Acadiana, or The Heart of Acadiana, (Cajun French L'Acadiane) is the official name given to the French Louisiana  region that is home to a large French speaking population. Of the 64 parishes that make up Louisiana , 22 named parishes and other parishes of similar cultural environment, make up Acadiana.
 
The word Acadiana reputedly has two origins. Its first recorded appearance dates to the mid-1950s, when a Crowley, Louisiana newspaper, the Crowley Daily Signal, coined the term in reference to Acadia Parish, Louisiana. However, KATC-TV-3 in Lafayette independently coined "Acadiana" in the early 1960s, gave it a new, broader meaning, and popularized it throughout south Louisiana. Founded in 1962, KATC was owned by the Acadian Television Corporation. In early 1963, the station received an invoice erroneously addressed to the Acadiana Television Corp. Someone had typed an extra "a" at the end of the word "Acadian." The station started using it to describe the region covered by its broadcast signal.

The Cajuns of southern Louisiana are an amphibious people, inhabiting a world of swamps and bayous, as comfortable on the water as they are on dry land.

They chose their watery habitat on purpose. Uprooted first from France and then from Nova Scotia, they were looking for a homeland from which they could never be dislocated again. In the backwaters of Louisiana, they found such a home. If the Cajuns chose their home specifically for its remoteness, modern amenities such as bridges and causeways have changed all that. Cajun Country -- more properly Acadiana -- is a triangle of 22 parishes that extends from the Texas border east to New Orleans. It is an easy jaunt from New Orleans, perfect for a two- or three-day tour, a voyage across time as well as geography.

The word Cajun is a colloquial shortening of Acadian, meaning one of those from Acadia -- now Nova Scotia. In 1755, these French Catholics refused to take an oath of allegiance to the Protestant King of England and were exiled.

The story was immortalized by Henry Wadsworth Longfellow in his epic poem, "Evangeline," the tale of a young Acadian woman who is separated from her lover, Gabriel, in the chaos of the emigration and spends the rest of her life looking for him. Evangeline is still one of the great figures of Acadian culture. While Longfellow ended the tale in Philadelphia, a local version of the legend has Evangeline finally tracking Gabriel to the town of St. Martinville, near Lafayette, only to find that he has married another woman. In her grief, Evangeline dies there, which explains the presence of the Evangeline Oak and the Evangeline grave in the town.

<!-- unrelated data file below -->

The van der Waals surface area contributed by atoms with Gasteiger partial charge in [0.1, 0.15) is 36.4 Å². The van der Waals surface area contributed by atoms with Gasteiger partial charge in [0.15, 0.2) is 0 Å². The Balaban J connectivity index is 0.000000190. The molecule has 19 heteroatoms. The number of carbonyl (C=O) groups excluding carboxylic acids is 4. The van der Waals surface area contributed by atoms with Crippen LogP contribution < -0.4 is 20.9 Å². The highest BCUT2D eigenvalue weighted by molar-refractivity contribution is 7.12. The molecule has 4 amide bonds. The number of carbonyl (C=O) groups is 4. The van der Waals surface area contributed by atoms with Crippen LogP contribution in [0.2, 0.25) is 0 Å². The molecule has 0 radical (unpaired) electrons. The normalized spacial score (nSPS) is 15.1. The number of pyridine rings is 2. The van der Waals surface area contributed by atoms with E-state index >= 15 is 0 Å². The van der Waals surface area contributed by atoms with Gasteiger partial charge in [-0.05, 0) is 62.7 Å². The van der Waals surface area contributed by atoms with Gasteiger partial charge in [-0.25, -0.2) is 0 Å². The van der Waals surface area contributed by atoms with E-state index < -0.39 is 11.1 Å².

Acadiana extends from Avoyelles Parish in the north, west to the Texas border and south like a great arm reaching under Baton Rouge and New Orleans to the Gulf of Mexico. To this day, most of the southernmost
parishes of Terrebone and Lafourche are inaccessible by road.

It is difficult to estimate the size of the contemporary Cajun population. Jacques Henry of the Council for the Development of French in Louisiana, a state agency, said 300,000 of the state's four million residents say they speak French at home. Some 900,000 residents of Louisiana claim full or partial French ancestry. The difficulties are compounded because it is not uncommon for Cajuns to have Irish, Italian or German surnames nowadays, Mr. Henry said. Many Cajuns earn their living as ranchers, raising sheep and cattle; others grow sugar cane, rice and soybeans. In the days of Louisiana's oil boom a decade or two ago, the oil industry and oil-related businesses were the largest employer in Acadiana, but Kelly Strenge of the Lafayette Convention and Visitors Commission said more people now worked either in the medical-services ndustry or in tourist-related service businesses.

Lafayette, lies in the middle of Acadiana, and it is the capital of Cajun Country. Once a sprawling boom town financed by oil money, Lafayette's growth has slowed in recent years. For the tourist, the historic downtown
district with its cathedral, courthouse and early homes provides a sense of the early years of Cajun culture in the area.

For bird and plant lovers are the Jungle Gardens and Bird Sanctuary, developed by Edward Avery McIlhenny, with assorted local plants and birds. Early spring and summer are the times for seeing huge flocks of egrets and herons; ducks and other waterfowl come for the winter. The gardens are filled with camellias, azaleas and tropical plants in season. The Chinese Garden contains a Buddha dating from A.D. 1000.

Vermilionville in Lafayette, a Cajun and Creole village opened in April 1990 and financed by the taxpayers of Lafayette Parish, is done in the style of Colonial Williamsburg and Plimouth Plantation, with people in authentic dress doing the things they would have done in the period, roughly, from 1765 to 1890.

A two-day outing from New Orleans will get you there and back with some sightseeing each day. Three days allow time for exploration farther west into the Lake Charles area and north into Eunice and Opelousas, home of the so-called prairie Cajuns who raise sheep and cattle.

Morgan City, is the location where the first Tarzan movie was filmed in 1917 and the first offshore oil well drilled in 1947.

Avery Island, just outside New Iberia, is one of the true curiosities of the modern industrial age. Avery Island is the only place in the world where Tabasco pepper sauce is made.